Troubling piece in the Guardian that details the various ways in which supposedly well-meaning corporations are “helping” disadvantaged communities across the world but without appropriate government care are in fact making the situation worse. Vulture capitalism:
Nestlé is using a floating supermarket to take its products to remote communities in the Amazon. Unilever has a small army of door-to-door vendors selling to low-income villages in India and west and east Africa. The brewer SABMiller has developed cheap beers in some African countries as part of a “price ladder” to its premium lager brands, and, as a leading Coca-Cola bottler and distributor, is aiming to double fizzy drinks sales in South African townships.
As affluent western markets reach saturation point, global food and drink firms have been opening up new frontiers among people living on $2 a day in low- and middle-income countries. The world’s poor have become their vehicle for growth.
The companies say they are finding innovative ways to give isolated people the kind of choices the rich have enjoyed for years and are providing valuable jobs and incomes to some of the most marginalised. But health campaigners are raising the alarm. They fear the arrival of highly processed food and drink is also a vector for the lifestyle diseases, such as obesity, diabetes, heart disease and alcoholism, which are increasing at unprecedented rates in developing countries.
The South African minister of health, Aaron Motsoaledi, gives a grim interpretation of what that means for his country when he spoke to the Guardian earlier this month: “Health budgets will break because of the cost of amputations, artificial limbs, wheelchairs and cardiac surgery.”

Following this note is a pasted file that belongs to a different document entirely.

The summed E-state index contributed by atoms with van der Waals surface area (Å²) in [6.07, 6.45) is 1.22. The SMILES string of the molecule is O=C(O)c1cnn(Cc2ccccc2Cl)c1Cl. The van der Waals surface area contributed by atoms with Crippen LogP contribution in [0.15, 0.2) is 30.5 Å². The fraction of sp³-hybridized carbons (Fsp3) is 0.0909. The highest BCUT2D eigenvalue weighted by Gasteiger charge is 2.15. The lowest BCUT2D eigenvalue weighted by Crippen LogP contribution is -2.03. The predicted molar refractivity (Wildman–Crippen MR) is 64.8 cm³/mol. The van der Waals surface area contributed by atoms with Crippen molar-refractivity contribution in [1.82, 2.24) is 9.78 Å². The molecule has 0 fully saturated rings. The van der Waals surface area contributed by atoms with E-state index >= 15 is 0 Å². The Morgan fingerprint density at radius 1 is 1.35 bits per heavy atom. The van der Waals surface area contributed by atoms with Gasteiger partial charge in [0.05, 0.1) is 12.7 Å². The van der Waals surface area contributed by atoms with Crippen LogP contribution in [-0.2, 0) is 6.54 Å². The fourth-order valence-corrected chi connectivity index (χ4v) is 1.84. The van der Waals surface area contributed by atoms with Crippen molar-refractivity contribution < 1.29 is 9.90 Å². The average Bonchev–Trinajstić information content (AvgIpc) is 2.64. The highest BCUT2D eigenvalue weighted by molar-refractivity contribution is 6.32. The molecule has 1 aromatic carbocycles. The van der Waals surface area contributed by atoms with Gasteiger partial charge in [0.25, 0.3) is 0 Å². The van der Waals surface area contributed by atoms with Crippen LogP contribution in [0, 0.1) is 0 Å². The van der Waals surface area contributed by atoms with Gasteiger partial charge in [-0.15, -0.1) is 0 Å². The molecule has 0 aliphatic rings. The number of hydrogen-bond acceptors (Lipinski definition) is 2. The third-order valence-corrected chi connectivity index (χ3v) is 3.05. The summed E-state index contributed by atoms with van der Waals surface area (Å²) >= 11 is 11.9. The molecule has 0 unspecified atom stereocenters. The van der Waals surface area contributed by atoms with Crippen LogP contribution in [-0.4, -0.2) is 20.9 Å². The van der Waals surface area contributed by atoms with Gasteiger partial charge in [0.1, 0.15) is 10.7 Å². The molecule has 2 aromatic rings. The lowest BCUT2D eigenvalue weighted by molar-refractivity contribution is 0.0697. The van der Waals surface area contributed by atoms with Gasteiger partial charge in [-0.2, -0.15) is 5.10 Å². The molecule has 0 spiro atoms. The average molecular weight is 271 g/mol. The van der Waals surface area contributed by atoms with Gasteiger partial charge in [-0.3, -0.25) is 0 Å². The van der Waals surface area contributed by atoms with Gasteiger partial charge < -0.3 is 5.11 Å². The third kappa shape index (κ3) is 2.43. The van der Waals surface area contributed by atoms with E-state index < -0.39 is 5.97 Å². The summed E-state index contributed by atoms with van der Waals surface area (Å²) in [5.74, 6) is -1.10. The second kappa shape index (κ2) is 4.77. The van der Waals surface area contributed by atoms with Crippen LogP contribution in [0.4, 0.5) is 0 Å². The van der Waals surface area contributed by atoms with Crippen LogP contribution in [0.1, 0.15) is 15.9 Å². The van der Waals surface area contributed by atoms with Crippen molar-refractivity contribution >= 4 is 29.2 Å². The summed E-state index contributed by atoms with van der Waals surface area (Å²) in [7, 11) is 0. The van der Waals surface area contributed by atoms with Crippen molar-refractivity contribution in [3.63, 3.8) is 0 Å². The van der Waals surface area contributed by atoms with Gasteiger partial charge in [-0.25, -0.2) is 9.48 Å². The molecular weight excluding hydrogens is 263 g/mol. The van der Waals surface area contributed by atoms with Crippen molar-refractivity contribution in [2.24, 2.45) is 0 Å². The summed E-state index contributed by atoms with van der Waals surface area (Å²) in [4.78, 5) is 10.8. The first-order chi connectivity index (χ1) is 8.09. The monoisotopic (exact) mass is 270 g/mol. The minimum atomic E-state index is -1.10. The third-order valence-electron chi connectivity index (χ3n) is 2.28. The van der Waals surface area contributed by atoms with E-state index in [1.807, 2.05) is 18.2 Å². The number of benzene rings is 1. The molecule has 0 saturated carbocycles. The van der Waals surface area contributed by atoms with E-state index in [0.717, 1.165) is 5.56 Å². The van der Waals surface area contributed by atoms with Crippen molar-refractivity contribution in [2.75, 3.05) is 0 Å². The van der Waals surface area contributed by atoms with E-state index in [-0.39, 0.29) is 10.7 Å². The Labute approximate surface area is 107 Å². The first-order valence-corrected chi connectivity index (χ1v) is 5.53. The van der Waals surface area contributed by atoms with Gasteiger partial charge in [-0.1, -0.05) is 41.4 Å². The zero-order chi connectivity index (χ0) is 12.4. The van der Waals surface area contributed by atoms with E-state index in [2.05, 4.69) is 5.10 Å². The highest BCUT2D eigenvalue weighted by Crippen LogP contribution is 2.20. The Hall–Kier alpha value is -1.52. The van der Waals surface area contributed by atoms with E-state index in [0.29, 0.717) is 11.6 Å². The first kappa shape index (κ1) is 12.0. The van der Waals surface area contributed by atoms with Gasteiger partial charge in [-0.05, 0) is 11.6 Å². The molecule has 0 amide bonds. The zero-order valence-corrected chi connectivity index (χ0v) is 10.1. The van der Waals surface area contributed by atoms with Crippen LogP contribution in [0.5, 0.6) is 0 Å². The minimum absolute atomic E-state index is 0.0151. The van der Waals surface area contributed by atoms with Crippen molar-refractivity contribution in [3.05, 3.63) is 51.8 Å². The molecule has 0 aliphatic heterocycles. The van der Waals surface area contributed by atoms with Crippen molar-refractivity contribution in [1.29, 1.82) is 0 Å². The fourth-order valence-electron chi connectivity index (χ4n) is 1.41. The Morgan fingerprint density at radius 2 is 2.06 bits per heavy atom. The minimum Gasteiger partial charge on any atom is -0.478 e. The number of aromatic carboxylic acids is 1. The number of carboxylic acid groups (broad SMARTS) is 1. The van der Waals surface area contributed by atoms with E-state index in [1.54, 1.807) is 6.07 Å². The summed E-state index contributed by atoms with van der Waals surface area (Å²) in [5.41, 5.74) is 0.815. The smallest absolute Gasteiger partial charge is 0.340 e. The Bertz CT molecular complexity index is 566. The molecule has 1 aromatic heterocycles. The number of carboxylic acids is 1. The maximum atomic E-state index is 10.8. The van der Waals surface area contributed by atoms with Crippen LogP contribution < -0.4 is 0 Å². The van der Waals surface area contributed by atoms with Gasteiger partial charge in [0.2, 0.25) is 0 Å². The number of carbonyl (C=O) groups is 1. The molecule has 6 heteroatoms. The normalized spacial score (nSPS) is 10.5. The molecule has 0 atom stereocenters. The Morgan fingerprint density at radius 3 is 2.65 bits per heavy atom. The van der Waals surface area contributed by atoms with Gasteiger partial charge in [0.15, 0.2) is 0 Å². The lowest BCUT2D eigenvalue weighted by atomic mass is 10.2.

A UN summit in New York in September confirmed the scale of the health crisis. Nearly two-thirds of all deaths worldwide in 2008 were attributable to lifestyle diseases. By 2030 these non-communicable diseases (NCDs) are expected to be the cause of nearly five times as many deaths as the traditional, infectious scourges of poor nations such as TB, malaria and Aids.
Last year 39% of acquisition deals by consumer goods companies were in emerging markets, compared with just 1% in 2008, according to the Grocer’s OC&C Global 50 league table.
As diets and lifestyles in developing countries change, their patterns of disease are following those seen in industrialised countries in the north equally rapidly. But for poor countries there is a double whammy: they have started suffering from high rates of NCDs before they have managed to deal with hunger and malnutrition.The double burden is devastating both their economic growth and their health budgets.